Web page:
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Rosenblum, Victor G.

 Person

Victor G. Rosenblum was born in New York City on June 2, 1925. He earned both his A.B. degree (1945) and his LL.B. (1948) from Columbia University before receiving his Ph.D in law from the University of California-Berkeley in 1953. After earning his doctorate, Rosenblum began his teaching career at Berkeley as an Assistant Professor of Political Science. In 1957, he left Berkeley to serve as an associate counsel for the U.S. House of Representatives' Subcommittee on Executive and Legislative Reorganization before resuming his teaching career as an Associate Professor of Political Science at Northwestern University in 1958. Admitted to the Illinois Bar in 1960, Rosenblum began teaching at Northwestern's School of Law in 1962 before being promoted to Professor of Law and Political Science in 1963. In 1968, however, he left Northwestern to serve a brief tenure as President of Reed College in Oregon.

In 1970, Rosenblum rejoined the Northwestern faculty and served as Director of the Law School's Graduate Studies Program from 1979-1992. In 1988, he became the Nathaniel L. Nathanson Professor of Law and continued to hold the position until becoming emeritus in 2002. During his career of nearly 50 years, Rosenblum became a nationally recognized scholar in both administrative and constitutional law. He helped to found Northwestern's Program on Law and Social Sciences and was instrumental in securing its funding from the Russell Sage Foundation and the National Science Foundation. In addition to his activity at Northwestern, Rosenblum also served as a visiting professor at the University of Louvain in Belgium, Peoples' University in China, and various U.S. law schools.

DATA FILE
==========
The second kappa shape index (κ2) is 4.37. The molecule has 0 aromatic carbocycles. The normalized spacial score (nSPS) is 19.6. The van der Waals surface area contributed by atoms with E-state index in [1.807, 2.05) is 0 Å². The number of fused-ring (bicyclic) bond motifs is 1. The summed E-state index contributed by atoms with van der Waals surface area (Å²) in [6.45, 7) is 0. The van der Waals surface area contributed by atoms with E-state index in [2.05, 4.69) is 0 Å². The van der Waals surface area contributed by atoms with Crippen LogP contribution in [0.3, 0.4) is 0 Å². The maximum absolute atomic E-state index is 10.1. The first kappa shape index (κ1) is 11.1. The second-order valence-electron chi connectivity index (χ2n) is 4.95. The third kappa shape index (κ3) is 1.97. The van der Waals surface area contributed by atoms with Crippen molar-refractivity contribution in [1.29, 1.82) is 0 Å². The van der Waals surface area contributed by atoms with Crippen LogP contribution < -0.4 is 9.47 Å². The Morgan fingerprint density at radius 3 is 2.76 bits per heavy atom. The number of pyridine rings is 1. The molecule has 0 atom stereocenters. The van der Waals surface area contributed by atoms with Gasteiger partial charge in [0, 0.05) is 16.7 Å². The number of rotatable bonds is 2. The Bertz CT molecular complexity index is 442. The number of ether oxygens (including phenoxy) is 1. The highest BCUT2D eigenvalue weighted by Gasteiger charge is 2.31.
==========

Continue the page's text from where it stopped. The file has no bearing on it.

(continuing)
Rosenblum was an active member of numerous professional associations. He held several positions at the American Bar Association including Editor of the Administrative Law Review (1958-1962) and Chairman of the Administrative Law Section (1977-1978). He served as President of the Association of American Law Schools (1987) and sat on the boards of the American Judicature Society and the Law School Admissions Council. In addition, Rosenblum participated on many governmental advisory committees and research projects. The published results of these projects include Citizen-Initiated Complaints: An Introductory Study of Federal Agency Procedures and Practices (1974), Uses of Social Science in Judicial Decision Making (1974), and The Administrative Law Judge in the Administrative Process (1975). Rosenblum's published books include Law as a Political Instrument (1955), Bankruptcy: Problems, Process, Reform (1971), and Constitutional Law: Political Roles of the Supreme Court (1973). In addition, he authored dozens of journal articles and book reviews throughout his career.

Rosenblum was also extremely active in various civil rights causes. An unwavering supporter of the Pro-Life movement, he served as Vice Chairman (1970-1989) and Chairman (1989-1990) of Americans United for Life and argued the anti-abortion side of the Hyde Amendment before the U.S. Supreme Court in 1981. In addition, Rosenblum was an Executive Committee Member of the Anti-Defamation League's Chicago-Midwest Region (1971-1995).

Rosenblum married Louise Rann on February 21, 1946. The couple had eight children: Susan, Ellen, Laura, Keith, Jonathan, Peter, Warren, and Joshua. Rosenblum died of congestive heart failure in Evanston Hospital on March 13, 2006 at age 80.

Found in 1 Collection or Record:

Victor G. Rosenblum (1925-2006) Papers

 Collection
Identifier: 17/37
Abstract Victor G. Rosenblum was a nationally recognized scholar in both administrative and constitutional law. He helped to found Northwestern’s Program on Law and Social Sciences. Rosenblum held several academic positions from Professor of Law, to Director of Northwestern Law School’s Graduate Studies Program. Rosenblum was an active member of numerous professional associations. He held several positions at the American Bar Association as well as being extremely active in various civil rights causes....